In certain political circles awareness of what is at stake has come to light on different occasions while in others sheer ignorance appears to reign.

There are however considerable differences of opinion among knowledgeable elites be it in the political sphere or in the AI community itself as to the impact on human societies of the spread of AI related applications.

A remarkable illustration of the above referred state of things, is the event diffused by the media according to which this year on September 1st, named “Knowledge Day” ― the opening day of the school year in the Russian Federation ― President Vladimir Putin speaking with students about science in an open lesson, told them that “the future belongs to artificial intelligence”, adding that “artificial intelligence is the future, not only for Russia, but for all humankind. It comes with colossal opportunities, but also threats that are difficult to predict. Whoever becomes the leader in this sphere will become the ruler of the world”. This bold statement was mitigated by adding that he would not like to see anyone “monopolize” the field, and that “if (Russia) become leaders in this area, we will share this know-how with the entire world, the same way we share our nuclear technologies today[xxi].

In the USA, giant technological firms like Google or Facebook are investing heavily in AI Research and Development (R&D), as well as the military, mainly the Defense Advanced Research Projects Agency (DARPA), nick-named by some as “the brains of the Pentagon”.

In a remarkable article published in the National Geographic Magazine, the author,D.T. Max, points out that “like other species, we are the products of millions of years of adaptation”. “Now ― he adds ―we’re taking matters into our own hands[xxii].

A very sensitive development that is being pursued is the possibility to command the behavior and even alter the personality of a human being by the brain implant of tiny electronic circuits known as “chips”. Once again, the underlying technology can be a double-edged sword. On the one hand, enabling the person to recover lost or missing physical or mental abilities including birth related defects (moving a paralyzed limb, recovering sight or hearing, treating memory loss or other symptoms associated with Alzheimer’s disease).On the other hand, fostering superhuman sensory and cognitive developments in the sense that they give the “modified” human being aptitudes that the normal person does not possess. Some experts highlight among these new skills the extension of the perception of images into the range of infrared and ultraviolet radiation. But also the brain’s memory capacity and the ability to communicate with others by telepathic transmission of thought. The brain implant would also allow secure and permanent access to information where and when needed.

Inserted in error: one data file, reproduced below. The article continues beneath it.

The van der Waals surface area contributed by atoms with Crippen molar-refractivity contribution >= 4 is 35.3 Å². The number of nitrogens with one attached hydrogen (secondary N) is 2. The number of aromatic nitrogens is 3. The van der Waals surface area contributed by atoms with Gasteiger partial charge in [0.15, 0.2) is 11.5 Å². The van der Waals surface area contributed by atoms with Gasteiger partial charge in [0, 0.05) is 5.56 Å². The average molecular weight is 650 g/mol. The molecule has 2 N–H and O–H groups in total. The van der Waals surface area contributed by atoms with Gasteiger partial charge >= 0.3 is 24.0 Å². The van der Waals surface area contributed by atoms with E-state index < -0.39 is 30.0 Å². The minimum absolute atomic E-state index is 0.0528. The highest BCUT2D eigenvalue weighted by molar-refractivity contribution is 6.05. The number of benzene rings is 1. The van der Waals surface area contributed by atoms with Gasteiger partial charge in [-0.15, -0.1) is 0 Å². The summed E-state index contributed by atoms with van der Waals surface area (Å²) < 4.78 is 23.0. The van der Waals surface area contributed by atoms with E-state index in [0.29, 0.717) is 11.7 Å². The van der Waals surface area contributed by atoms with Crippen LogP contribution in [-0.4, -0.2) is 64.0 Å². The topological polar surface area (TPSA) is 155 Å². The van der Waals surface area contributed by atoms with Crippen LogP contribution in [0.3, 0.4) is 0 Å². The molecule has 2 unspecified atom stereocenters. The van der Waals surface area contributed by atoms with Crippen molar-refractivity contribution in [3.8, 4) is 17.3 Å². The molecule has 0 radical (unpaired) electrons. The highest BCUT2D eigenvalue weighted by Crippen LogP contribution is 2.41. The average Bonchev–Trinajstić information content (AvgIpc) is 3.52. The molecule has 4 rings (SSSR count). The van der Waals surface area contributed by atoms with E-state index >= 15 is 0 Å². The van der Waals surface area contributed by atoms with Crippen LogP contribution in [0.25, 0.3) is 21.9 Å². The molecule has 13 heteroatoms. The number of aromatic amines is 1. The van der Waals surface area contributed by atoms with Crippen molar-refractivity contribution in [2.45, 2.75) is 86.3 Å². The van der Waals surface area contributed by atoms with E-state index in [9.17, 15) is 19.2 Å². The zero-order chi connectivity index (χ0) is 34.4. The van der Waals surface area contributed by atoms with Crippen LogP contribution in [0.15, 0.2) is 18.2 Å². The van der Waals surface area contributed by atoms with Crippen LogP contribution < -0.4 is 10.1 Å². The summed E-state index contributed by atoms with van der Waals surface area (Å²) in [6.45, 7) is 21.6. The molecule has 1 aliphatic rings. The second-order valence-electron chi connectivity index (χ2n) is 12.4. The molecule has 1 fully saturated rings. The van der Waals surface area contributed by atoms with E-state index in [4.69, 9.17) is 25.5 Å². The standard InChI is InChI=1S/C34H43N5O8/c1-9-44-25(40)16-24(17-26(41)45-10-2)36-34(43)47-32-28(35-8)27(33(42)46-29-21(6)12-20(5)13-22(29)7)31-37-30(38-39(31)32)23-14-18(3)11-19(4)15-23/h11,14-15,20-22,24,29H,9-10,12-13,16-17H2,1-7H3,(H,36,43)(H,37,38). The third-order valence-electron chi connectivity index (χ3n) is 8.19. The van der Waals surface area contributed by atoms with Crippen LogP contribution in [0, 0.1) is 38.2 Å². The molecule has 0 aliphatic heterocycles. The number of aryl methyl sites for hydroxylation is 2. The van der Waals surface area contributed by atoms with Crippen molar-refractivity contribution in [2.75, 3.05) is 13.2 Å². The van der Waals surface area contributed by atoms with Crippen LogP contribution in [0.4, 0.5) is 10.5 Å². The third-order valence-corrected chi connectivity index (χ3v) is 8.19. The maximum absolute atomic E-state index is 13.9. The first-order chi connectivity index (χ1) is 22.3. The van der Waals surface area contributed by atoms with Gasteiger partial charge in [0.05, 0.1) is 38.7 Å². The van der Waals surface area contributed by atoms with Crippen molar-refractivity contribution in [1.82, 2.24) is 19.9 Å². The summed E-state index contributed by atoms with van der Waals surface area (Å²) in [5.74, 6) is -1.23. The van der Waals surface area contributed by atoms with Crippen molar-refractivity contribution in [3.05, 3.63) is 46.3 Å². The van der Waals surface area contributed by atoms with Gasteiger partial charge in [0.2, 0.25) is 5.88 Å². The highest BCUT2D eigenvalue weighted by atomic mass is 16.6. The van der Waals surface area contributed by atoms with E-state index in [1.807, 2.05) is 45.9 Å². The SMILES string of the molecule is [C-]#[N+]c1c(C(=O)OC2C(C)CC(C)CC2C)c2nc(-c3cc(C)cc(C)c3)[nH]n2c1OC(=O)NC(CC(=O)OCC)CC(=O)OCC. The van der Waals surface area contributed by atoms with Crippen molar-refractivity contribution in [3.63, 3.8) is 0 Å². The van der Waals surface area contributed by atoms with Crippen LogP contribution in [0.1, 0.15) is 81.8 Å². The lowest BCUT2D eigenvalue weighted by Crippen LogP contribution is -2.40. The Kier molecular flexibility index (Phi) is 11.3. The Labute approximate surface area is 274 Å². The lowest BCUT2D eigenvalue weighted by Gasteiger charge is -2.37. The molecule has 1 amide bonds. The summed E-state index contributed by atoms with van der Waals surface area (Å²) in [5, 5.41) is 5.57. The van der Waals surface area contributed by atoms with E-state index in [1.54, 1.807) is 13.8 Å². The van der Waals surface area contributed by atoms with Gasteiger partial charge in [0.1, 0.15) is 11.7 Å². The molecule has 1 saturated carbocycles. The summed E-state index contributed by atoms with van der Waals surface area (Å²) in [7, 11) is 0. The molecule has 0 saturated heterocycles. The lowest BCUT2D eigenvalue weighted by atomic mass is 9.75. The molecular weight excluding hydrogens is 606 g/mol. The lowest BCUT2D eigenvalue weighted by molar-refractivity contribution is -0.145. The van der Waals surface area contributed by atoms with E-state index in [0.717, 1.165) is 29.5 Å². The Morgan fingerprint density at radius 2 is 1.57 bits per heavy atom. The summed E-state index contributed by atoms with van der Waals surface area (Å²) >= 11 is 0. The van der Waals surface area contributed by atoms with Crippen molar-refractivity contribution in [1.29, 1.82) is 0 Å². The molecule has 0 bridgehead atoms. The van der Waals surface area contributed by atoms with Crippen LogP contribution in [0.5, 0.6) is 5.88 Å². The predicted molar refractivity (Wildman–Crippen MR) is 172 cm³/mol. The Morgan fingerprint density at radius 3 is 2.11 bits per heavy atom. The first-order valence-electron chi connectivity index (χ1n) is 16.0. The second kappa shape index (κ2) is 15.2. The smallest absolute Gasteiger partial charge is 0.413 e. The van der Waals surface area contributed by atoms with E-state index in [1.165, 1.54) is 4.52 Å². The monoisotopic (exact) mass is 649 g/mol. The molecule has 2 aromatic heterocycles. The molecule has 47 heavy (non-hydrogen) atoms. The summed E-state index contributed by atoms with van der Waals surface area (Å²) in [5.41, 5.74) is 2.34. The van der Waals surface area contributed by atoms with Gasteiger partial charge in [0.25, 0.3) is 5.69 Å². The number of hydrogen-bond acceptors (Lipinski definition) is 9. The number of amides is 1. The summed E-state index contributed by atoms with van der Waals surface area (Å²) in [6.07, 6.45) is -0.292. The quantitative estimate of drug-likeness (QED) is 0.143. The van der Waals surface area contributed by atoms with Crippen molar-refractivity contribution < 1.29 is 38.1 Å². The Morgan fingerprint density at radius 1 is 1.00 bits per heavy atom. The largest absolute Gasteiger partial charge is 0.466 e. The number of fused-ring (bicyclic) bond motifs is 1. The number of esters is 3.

According to the above cited source, in the USA “Defense Department money, through the military’s research arm, the Defense Advanced Research Projects Agency (DARPA), funds much of this development”.

One instance of this policy trend mentioned by D.T. Max is that of a laboratory at the University of Southern California’s Center for Neural Engineering that is testing chip implants in the brain to recover lost memories. The author also refers that “last year, at the University of Pittsburgh, a subject was able to transmit electrical impulses from his brain, via a computer, to control a robotic arm and even sense what its fingers were touching”. Such achievements are promising for the cure or alleviation of human suffering. One should however be aware of the risks involved in computer-brain interaction applications. As D.T. Max points out, the view that “connecting the human brain to a machine would produce a matchless fighter has not been lost on DARPA”.

Quoting Annie Jacobsen[xxiii], he adds that “Everything there is dual purpose (…) you have to remember DARPA’s job isn’t to help people. It’s to create vast weapon systems of the future’.

In 1998, Ellen M. McGee and G. Q. Maguire, Jr., presented at the 20th World Conference of Philosophy, an important essay on “Ethical Assessment of Implantable Brain Chips[xxiv].

The authors consider that (quote): “The most frightening implication of this technology is the grave possibility that it would facilitate totalitarian control of humans”.

They question, particularly, the consequences of an eventual transplant of the chip-implant from a person’s brain into the brain of another person. Will it “be possible to capture data presenting all of a human being’s sensory experiences on a single tiny chip implanted in the brain?”. In the eventuality a memory chip is transplanted from one brain to another, psychological continuity of personal identity would be disrupted with indisputable ramifications. “Would the resulting person have the identities of other persons?” ― the authors ask.